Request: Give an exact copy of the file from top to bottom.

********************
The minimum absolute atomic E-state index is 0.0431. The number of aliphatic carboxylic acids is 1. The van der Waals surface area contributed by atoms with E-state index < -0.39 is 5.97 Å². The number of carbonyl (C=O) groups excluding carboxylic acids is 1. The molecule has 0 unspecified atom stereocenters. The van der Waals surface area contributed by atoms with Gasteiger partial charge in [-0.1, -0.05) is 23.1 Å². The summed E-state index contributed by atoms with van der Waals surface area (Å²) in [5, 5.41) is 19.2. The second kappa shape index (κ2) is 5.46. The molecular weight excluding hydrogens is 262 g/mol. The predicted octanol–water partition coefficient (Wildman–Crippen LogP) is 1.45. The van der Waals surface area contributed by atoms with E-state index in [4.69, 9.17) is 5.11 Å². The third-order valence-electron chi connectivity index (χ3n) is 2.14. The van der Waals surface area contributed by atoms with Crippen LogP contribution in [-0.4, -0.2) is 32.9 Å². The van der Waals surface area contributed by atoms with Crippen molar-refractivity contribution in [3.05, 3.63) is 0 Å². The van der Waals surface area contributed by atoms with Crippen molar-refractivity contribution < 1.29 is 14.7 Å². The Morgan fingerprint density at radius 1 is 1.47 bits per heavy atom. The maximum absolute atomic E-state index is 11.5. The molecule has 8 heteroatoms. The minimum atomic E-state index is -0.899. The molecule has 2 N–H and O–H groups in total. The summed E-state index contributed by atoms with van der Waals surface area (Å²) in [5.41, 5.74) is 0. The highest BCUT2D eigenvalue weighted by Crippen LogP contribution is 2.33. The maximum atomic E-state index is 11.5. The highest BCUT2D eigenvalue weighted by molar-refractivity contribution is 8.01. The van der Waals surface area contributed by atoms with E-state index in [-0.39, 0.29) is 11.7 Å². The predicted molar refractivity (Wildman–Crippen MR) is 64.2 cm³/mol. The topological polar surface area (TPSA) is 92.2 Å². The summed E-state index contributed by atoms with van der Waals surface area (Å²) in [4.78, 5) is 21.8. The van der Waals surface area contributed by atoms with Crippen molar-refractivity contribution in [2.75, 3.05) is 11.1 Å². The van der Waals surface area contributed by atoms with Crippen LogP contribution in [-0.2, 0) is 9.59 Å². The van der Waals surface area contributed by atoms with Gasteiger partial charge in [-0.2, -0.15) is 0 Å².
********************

The minimum absolute atomic E-state index is 0.0431. The number of aliphatic carboxylic acids is 1. The van der Waals surface area contributed by atoms with E-state index < -0.39 is 5.97 Å². The number of carbonyl (C=O) groups excluding carboxylic acids is 1. The molecule has 0 unspecified atom stereocenters. The van der Waals surface area contributed by atoms with Gasteiger partial charge in [-0.1, -0.05) is 23.1 Å². The summed E-state index contributed by atoms with van der Waals surface area (Å²) in [5, 5.41) is 19.2. The second kappa shape index (κ2) is 5.46. The molecular weight excluding hydrogens is 262 g/mol. The predicted octanol–water partition coefficient (Wildman–Crippen LogP) is 1.45. The van der Waals surface area contributed by atoms with E-state index in [4.69, 9.17) is 5.11 Å². The third-order valence-electron chi connectivity index (χ3n) is 2.14. The van der Waals surface area contributed by atoms with Crippen LogP contribution in [-0.4, -0.2) is 32.9 Å². The van der Waals surface area contributed by atoms with Crippen molar-refractivity contribution in [3.05, 3.63) is 0 Å². The van der Waals surface area contributed by atoms with Crippen molar-refractivity contribution < 1.29 is 14.7 Å². The Morgan fingerprint density at radius 1 is 1.47 bits per heavy atom. The maximum absolute atomic E-state index is 11.5. The molecule has 8 heteroatoms. The minimum atomic E-state index is -0.899. The molecule has 2 N–H and O–H groups in total. The summed E-state index contributed by atoms with van der Waals surface area (Å²) in [5.41, 5.74) is 0. The highest BCUT2D eigenvalue weighted by Crippen LogP contribution is 2.33. The maximum atomic E-state index is 11.5. The highest BCUT2D eigenvalue weighted by molar-refractivity contribution is 8.01. The van der Waals surface area contributed by atoms with E-state index in [-0.39, 0.29) is 11.7 Å². The predicted molar refractivity (Wildman–Crippen MR) is 64.2 cm³/mol. The topological polar surface area (TPSA) is 92.2 Å². The summed E-state index contributed by atoms with van der Waals surface area (Å²) in [4.78, 5) is 21.8. The van der Waals surface area contributed by atoms with Crippen molar-refractivity contribution in [2.75, 3.05) is 11.1 Å². The van der Waals surface area contributed by atoms with Crippen LogP contribution in [-0.2, 0) is 9.59 Å². The van der Waals surface area contributed by atoms with Gasteiger partial charge in [-0.2, -0.15) is 0 Å².